Penal Law 70.40, Note 8 and 9, Article 70 reflects how a time computation is completed for a parole violator. As Acting Superintendent Conway, stated to you in his memo, your recourses [sic] are to contact the Office of Sentencing Review, State Office Building #2, 1220 Washington Ave., Albany, NY 12226, or bring an Article 78 in local court.

Dkt. #55, ¶¶ 11-12 and Exhibit B thereto. With the exception of his February 13, 2003 memo to plaintiff, defendant Conway states that he had no involvement with this matter. Dkt. #55, ¶ 13.

Finally, defendants argue that at all times relevant to the allegations in plaintiff's complaint, defendant Richard A. Savage was the Deputy Superintendent of Programs at Attica. Dkt. #58, ¶ 27. Defendant Savage was not responsible for inmate sentence computations; as described above, those determinations were made by the Inmate Records Coordinator and/or the Facility Parole Officer. Id. at ¶ 29. Moreover, defendant Savage did not receive any correspondence from plaintiff with respect to plaintiff's claim that his maximum expiration date was improperly calculated. Id. at ¶ 30. Defendant Savage further asserts that he has no personal knowledge of plaintiff's claims alleged in the complaint. Id. at ¶ 31.

DISCUSSION AND ANALYSIS

Summary Judgment

Summary judgment is appropriate "if the pleadings, depositions, answers to interrogatories, and admissions on file, together with the affidavits, if any, show that there is no genuine issue as to any material fact and that the moving party is entitled to judgment as a matter of law." Fed.R.Civ.P. 56(c). "In reaching this determination, the court must assess whether there are any material factual issues to be tried while resolving ambiguities and drawing reasonable inferences against the moving party, and must give extra latitude to a pro se plaintiff." Thomas v. Irvin, 981 F. Supp. 794, 798 (W.D.N.Y. 1997) (internal citations omitted).

A fact is "material" only if it has some effect on the outcome of the suit. Anderson v. Liberty Lobby, Inc., 477 U.S. 242, 248 (1986); see Catanzaro v. Weiden, 140 F.3d 91, 93 (2d Cir. 1998). A dispute regarding a material fact is genuine "if the evidence is such that a reasonable jury could return a verdict for the nonmoving party." Anderson, 477 U.S. at 248; see Bryant v. Maffucci, 923 F.2d 979 (2d Cir.), cert. denied, 502 U.S. 849 (1991).

Once the moving party has met its burden of "demonstrating the absence of a genuine issue of material fact, the nonmoving party must come forward with enough evidence to support a jury verdict in its favor, and the motion will not be defeated merely upon a 'metaphysical doubt' concerning the facts, or on the basis of conjecture or surmise." Bryant, 923 F.2d at 982 (internal citations omitted). A party seeking to defeat a motion for summary judgment, must do more than make broad factual allegations and invoke the appropriate statute. The [party] must also show, by affidavits or as otherwise provided in Rule 56 of the Federal Rules of Civil Procedure, that there are specific factual issues that can only be resolved at trial.

Colon v. Coughlin, 58 F.3d 865, 872 (2d Cir. 1995).

Official Capacity Claims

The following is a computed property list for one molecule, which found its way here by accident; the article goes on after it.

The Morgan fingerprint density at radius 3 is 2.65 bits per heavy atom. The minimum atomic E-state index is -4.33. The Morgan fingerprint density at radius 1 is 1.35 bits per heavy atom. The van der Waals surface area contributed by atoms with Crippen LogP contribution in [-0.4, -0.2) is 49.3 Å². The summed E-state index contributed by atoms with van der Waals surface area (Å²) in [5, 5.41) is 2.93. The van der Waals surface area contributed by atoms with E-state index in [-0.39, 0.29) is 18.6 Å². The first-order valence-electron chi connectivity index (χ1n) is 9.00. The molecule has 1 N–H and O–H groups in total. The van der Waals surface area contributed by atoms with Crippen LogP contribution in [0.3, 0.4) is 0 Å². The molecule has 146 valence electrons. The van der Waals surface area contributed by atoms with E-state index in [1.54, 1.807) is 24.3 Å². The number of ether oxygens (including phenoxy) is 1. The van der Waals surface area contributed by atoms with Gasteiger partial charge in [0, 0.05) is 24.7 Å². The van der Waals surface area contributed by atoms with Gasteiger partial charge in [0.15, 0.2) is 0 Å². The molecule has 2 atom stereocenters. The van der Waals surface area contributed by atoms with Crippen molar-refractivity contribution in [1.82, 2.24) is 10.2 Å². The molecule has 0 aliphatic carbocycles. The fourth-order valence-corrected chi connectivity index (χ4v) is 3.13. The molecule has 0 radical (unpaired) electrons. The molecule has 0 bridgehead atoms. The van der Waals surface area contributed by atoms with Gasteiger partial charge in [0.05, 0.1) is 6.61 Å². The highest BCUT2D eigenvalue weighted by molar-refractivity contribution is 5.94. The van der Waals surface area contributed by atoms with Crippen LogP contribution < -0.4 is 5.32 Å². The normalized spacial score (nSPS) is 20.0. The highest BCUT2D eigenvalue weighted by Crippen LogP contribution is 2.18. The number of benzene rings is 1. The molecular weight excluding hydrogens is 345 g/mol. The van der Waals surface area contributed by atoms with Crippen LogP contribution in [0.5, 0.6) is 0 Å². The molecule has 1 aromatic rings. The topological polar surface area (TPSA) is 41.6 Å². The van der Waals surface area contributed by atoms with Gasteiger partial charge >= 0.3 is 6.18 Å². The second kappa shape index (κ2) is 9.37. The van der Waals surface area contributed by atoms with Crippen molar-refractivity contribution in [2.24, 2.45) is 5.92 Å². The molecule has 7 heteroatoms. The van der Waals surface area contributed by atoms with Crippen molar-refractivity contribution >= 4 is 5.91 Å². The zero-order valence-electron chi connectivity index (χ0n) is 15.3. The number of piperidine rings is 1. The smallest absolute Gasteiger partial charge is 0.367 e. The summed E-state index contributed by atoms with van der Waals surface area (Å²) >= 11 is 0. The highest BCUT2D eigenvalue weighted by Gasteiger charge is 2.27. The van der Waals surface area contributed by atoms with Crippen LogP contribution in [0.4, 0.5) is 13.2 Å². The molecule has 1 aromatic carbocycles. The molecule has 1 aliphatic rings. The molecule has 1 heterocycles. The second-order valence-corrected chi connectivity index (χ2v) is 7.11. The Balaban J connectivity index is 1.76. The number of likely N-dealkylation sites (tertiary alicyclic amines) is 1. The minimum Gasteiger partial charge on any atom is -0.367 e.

Plaintiff commenced the instant action against James Conway, T.G. Eagen, Richard A. Savage, Glenn S. Goord, and K. Bellamy. Dkt. #1. Plaintiff's complaint does not, however, specify whether the defendants have been named in the action in their personal and/or official capacities.*fn2 Dkt. #1. As noted above, defendants T.G. Eagen and K. Bellamy have previously been terminated as parties in this action. Dkt. #14. In addition, plaintiff's First through Fifth claims were also dismissed. Id. Plaintiff's claims against the above-named, remaining defendants are asserted pursuant to 42 U.S.C. § 1983. In order to state a claim pursuant to § 1983, a plaintiff must allege (1) that the challenged conduct was attributable at least in part to a person acting under color of state law, and (2) that such conduct deprived the plaintiff of a right, privilege, or immunity secured by the Constitution or laws of the United States. Dwares v. City of New York, 985 F.2d 94,98 (2d Cir. 1993).

The Eleventh Amendment to the United States Constitution bars federal courts from exercising subject matter jurisdiction over claims against states absent their consent to such a suit or an express statutory waiver of immunity. Pennhurst State School & Hospital v. Halderman, 465 U.S. 89,90-100 (1984). It is well-settled that states are not "persons" under § 1983, and thus, Eleventh Amendment immunity is not abrogated by that statute. Will v. Michigan Dept. of State Police, 491 U.S. 58, 71 (1989). The Eleventh Amendment bar extends to agencies and officials sued in their official capacities. Kentucky v. Graham, 473 U.S. 159, 166 (1985). Accordingly, to the extent that plaintiff's claims against the remaining defendants are brought in their official capacities, such claims are barred by the Eleventh Amendment and those claims are dismissed. Based on the foregoing, the balance of this Court's Decision and Order will address plaintiff's claims against the remaining defendants based on this Court's conclusion that such claims are against the defendants in their individual capacities.

Plaintiff's Maximum Expiration Date Was Properly Calculated